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So I decided to rewatch Death Note. In the first episode, there's a motorcyclist called Shibuimaru Takuo - Light's second victim. In the scene where he is about to kill him, according to my subtitles, he writes:

Shibuimaru Takuo: car accident

And we see this:

List of names Light had written

I don't know Japanese, but it seems to me that all the lines are the same, except for the two last ones.

Since that guy is just his second victim, what exactly happened in that scene? What do these lines say, and why did Light several of them, over and over?

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    Look very closely at each different character. All the lines are slightly different. This was when Light was testing out how to kill someone and which factors he can manipulate. – krikara Dec 7 '13 at 4:31
  • @krikara: Hm, sounds likely. But then, he tried to kill Takuo using different tests? Not sure if the Death Note multitasks that way lol. Can you tell what do these tests say? – Omega Dec 7 '13 at 4:45
  • Have you completed the entire series yet? While they might not explicitly say what each line means, they explain what he was doing here. I don't wanna spoil anything here if you haven't – krikara Dec 7 '13 at 4:50
  • @krikara: I did! I can't remember why did he write so much for his second victim. – Omega Dec 7 '13 at 7:20
  • @krikara: I got an answer saying that Light was testing all name combinations, but you're saying that he was testing what factors can be manipulated. I'm confused now :[ – Omega Dec 8 '13 at 22:22
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From what I remember (although I don't know enough Japanese to confirm this), he was trying every possible different spelling for the name of the victim.
The Death Note wiki page on the first episode also states this as a fact (in the sixth paragraph in the synopsis.

Now, if you've already watched the series and are currently re-watching it, you're already familiarised with the rules. The one that is significant in this particular case is rule #2 (highlight by me):

This note will not take effect unless the writer has the person’s face in their mind when writing his/her name. Therefore, people sharing the same name will not be affected.

This means that Light was trying every possible spelling of the name, because at least one of them would match with the face pictured when he wrote the names. This also means that no collateral casualties would occur, as that particular person's face was being pictured in his mind.
If I'm correct on this, the first column are different spellings for Shibuimaru, the second for Takuo, and the third column refers to the death ("accidental death" (事故死) is what it says).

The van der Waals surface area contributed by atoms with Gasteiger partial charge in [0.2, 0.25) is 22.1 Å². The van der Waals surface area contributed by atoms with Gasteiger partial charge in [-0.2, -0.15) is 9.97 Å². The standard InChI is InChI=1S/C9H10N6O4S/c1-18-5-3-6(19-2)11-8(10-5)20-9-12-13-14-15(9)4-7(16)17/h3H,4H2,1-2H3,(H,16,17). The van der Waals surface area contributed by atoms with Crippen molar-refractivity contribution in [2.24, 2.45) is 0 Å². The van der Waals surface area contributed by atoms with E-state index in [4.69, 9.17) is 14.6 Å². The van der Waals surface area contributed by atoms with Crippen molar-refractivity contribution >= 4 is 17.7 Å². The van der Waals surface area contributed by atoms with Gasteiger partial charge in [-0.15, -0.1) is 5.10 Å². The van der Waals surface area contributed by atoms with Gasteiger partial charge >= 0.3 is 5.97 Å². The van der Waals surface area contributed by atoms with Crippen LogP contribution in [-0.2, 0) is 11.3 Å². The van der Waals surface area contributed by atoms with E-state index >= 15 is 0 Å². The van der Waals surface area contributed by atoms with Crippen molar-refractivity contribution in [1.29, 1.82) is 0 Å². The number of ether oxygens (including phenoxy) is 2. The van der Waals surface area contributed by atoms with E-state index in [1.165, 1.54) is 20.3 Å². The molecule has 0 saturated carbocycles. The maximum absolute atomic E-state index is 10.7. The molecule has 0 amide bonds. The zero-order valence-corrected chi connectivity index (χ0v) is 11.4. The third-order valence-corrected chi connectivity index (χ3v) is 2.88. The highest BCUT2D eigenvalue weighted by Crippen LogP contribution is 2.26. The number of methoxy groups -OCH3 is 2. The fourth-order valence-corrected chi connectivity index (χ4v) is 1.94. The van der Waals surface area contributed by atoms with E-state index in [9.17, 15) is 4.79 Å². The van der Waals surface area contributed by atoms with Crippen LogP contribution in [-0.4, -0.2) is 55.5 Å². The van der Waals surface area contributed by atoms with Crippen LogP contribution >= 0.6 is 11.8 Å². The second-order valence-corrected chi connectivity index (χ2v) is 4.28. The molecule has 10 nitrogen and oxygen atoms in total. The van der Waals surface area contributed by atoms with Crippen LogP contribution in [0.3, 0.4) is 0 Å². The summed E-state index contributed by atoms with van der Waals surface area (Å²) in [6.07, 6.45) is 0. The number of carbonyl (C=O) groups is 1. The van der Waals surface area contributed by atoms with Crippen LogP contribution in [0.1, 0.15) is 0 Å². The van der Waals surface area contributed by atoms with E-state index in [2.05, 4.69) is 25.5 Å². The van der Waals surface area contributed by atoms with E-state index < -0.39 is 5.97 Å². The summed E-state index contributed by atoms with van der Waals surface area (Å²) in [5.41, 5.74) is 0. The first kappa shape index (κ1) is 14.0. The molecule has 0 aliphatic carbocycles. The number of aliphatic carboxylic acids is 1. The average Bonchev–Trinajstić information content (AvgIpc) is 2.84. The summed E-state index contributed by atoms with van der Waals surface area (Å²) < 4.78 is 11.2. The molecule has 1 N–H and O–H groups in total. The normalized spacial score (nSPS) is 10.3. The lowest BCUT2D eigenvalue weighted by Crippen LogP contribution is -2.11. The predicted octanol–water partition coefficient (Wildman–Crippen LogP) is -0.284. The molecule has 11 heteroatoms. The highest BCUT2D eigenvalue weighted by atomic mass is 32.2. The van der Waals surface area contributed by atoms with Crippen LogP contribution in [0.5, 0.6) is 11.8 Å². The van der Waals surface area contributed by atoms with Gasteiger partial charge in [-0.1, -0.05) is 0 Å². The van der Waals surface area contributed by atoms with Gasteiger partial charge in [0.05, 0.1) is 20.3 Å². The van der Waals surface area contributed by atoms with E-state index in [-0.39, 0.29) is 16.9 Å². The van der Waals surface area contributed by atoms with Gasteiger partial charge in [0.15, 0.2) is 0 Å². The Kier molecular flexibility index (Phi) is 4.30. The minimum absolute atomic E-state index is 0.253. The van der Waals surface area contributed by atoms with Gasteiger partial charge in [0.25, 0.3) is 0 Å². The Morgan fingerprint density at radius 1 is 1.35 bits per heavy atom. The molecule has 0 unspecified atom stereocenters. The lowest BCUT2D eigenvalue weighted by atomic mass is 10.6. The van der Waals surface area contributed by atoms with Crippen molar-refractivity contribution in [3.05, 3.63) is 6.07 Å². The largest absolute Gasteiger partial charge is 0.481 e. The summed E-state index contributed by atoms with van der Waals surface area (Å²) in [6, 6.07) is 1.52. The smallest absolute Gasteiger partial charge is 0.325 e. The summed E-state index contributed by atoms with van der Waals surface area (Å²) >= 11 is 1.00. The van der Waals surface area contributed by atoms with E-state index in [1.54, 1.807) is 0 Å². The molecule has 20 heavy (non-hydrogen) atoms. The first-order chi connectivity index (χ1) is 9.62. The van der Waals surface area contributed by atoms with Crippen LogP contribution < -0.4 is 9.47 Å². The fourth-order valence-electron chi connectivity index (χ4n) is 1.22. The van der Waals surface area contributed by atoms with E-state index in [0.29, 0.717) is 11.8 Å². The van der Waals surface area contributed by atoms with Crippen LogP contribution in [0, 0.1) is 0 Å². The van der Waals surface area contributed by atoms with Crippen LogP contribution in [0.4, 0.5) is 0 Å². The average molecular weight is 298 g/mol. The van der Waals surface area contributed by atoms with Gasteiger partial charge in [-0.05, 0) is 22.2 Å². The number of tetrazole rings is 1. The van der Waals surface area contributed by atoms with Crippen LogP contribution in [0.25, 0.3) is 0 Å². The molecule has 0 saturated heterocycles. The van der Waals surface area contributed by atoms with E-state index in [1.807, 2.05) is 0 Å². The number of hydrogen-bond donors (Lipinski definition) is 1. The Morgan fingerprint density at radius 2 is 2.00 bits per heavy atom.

He did not have to try this out with his first victim because he got both his face and name from TV.

Long story short, he was trying to match a name for that face by going through every possible spelling.


Editing in some info from the below comments:
This does not appear to violate the rule on rendering the Death Note void if the user misspells a person's name more than 4 times, if one of the first four spellings was correct (which seems to be the case).

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    But isn't it another rule that when you misspell a person's name more than 4 times, the Death Note will no longer be effective? (Not to mention that if you misspell it on purpose, the writer die?) – Madara Uchiha Dec 7 '13 at 17:00
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    Although I did not know that, yeah, it seems to be true. However, what is written seems to match what I said. Perhaps we are facing a plothole :) – JNat Dec 7 '13 at 17:20
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    A plot hole? In Death Note? Has hell frozen over? – Madara Uchiha Dec 7 '13 at 17:22
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    The author of Death Note was pretty thorough with ensuring there weren't plot holes. This scene does not conflict with the "4 misspellings" rule: One of the first 4 spellings was correct. – Azrael Jun 28 '14 at 2:26
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JNat's answer is correct. Just to add a bit of info:


The variants of "Shibuimaru" that he tries are: